Tropical leaf cutter ants cultivate specific fungi to efficiently break down cellulosic plant biomass to serve as food for ant colonies. However, plant materials harvested by the ants contain relatively small amounts of nitrogen, a crucial nutrient that limits the growth of the ants' fungal gardens and thus breakdown of plant biomass. In a paper in the November 20 issue of Science, researchers at the DOE Great Lakes Bioenergy Research Center (GLBRC) describe how bacteria colonizing the ant gardens convert atmospheric nitrogen gas into ammonia, a form of nitrogen that can be used by both the fungi and the ants. The group, led by Cameron Currie of the University of Wisconsin, Madison, estimates that over half of the nitrogen requirements of the system are met by these bacteria and that the colonies fertilize the surrounding soil, contributing to overall ecosystem productivity. These results highlight the importance of natural community interactions in the deconstruction of biomass, and suggest potential approaches for consolidated bioprocessing for biofuel production.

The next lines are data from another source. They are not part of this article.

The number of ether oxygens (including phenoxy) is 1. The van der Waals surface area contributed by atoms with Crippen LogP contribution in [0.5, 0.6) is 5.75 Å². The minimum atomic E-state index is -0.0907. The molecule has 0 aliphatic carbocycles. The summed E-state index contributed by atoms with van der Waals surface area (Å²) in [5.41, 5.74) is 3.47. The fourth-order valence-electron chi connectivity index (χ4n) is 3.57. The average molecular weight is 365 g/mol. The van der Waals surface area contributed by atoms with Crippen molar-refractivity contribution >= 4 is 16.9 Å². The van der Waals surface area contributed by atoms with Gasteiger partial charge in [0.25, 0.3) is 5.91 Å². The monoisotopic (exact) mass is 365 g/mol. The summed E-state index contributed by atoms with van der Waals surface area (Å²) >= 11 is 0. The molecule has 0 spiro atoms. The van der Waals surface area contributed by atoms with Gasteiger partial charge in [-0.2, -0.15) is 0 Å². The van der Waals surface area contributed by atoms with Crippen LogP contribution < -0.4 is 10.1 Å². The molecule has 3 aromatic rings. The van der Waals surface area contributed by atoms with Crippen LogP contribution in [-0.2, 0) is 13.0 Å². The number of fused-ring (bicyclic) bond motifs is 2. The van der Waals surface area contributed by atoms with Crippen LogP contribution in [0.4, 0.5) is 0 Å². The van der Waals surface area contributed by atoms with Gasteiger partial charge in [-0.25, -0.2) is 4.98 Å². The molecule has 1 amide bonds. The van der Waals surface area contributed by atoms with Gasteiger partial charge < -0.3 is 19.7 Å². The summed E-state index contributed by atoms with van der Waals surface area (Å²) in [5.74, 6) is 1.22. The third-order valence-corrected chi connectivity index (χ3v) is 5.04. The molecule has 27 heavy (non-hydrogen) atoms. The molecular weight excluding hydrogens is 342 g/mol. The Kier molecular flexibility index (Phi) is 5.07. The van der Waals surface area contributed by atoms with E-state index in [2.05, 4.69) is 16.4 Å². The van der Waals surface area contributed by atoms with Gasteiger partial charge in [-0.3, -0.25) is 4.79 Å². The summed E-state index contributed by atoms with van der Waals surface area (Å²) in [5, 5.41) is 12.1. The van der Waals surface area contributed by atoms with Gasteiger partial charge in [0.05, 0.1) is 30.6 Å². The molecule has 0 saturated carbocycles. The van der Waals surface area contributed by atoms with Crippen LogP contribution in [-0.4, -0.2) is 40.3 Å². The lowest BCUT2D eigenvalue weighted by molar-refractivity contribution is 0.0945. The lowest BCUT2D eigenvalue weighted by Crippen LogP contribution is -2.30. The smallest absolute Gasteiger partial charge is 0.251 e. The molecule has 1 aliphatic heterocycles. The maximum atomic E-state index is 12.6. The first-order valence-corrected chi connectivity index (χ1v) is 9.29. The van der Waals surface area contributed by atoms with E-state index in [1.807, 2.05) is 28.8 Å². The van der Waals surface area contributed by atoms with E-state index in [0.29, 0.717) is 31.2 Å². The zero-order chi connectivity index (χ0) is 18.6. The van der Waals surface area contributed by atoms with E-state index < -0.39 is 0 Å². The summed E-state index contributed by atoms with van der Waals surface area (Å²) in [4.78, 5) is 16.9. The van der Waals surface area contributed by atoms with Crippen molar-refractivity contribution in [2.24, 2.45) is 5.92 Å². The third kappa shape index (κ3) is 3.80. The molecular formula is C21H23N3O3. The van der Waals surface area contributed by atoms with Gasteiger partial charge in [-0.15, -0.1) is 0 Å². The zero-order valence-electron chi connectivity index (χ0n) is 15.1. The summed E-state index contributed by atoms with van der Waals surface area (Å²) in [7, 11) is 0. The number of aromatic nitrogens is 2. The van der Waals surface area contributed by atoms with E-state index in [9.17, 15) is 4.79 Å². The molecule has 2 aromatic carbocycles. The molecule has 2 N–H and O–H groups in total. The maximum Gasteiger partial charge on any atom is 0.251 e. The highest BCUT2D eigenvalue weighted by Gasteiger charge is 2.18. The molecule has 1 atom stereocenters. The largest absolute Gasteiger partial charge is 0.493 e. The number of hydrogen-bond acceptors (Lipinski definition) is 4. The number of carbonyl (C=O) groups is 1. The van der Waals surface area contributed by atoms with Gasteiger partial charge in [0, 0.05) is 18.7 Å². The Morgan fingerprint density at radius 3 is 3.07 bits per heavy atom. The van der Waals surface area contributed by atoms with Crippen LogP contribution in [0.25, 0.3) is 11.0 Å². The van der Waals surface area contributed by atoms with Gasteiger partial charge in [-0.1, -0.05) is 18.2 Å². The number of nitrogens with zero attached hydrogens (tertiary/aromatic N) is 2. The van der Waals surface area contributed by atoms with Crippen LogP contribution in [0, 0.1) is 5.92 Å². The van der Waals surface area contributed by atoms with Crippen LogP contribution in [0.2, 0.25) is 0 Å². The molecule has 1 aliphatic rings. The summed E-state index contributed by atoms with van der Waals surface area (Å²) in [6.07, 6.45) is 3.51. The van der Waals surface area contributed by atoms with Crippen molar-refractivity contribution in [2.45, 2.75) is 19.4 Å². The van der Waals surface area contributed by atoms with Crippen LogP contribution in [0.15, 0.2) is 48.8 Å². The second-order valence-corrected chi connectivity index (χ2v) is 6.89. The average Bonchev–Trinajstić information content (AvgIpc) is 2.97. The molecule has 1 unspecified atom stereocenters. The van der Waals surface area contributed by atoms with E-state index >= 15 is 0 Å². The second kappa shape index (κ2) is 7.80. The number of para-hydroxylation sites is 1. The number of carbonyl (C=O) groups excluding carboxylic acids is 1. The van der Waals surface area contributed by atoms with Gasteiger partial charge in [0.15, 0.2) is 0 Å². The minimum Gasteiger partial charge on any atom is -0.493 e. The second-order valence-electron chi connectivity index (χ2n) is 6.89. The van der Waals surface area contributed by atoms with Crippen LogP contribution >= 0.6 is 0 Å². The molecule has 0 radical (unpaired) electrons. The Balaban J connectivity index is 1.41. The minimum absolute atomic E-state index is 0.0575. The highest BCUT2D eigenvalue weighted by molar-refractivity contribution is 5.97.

Reference: Pinto-Tomás, A. A., et al. 2009. "Symbiotic Nitrogen Fixation in the Fungus Gardens of Leaf-Cutter Ants," Science 20(5956), 1120-23. DOI: 10.1126/science.1173036.
Contact: Joseph Graber, SC-23.2, (301) 903-1239
SC-33.2 Biological Systems Science Division, BER
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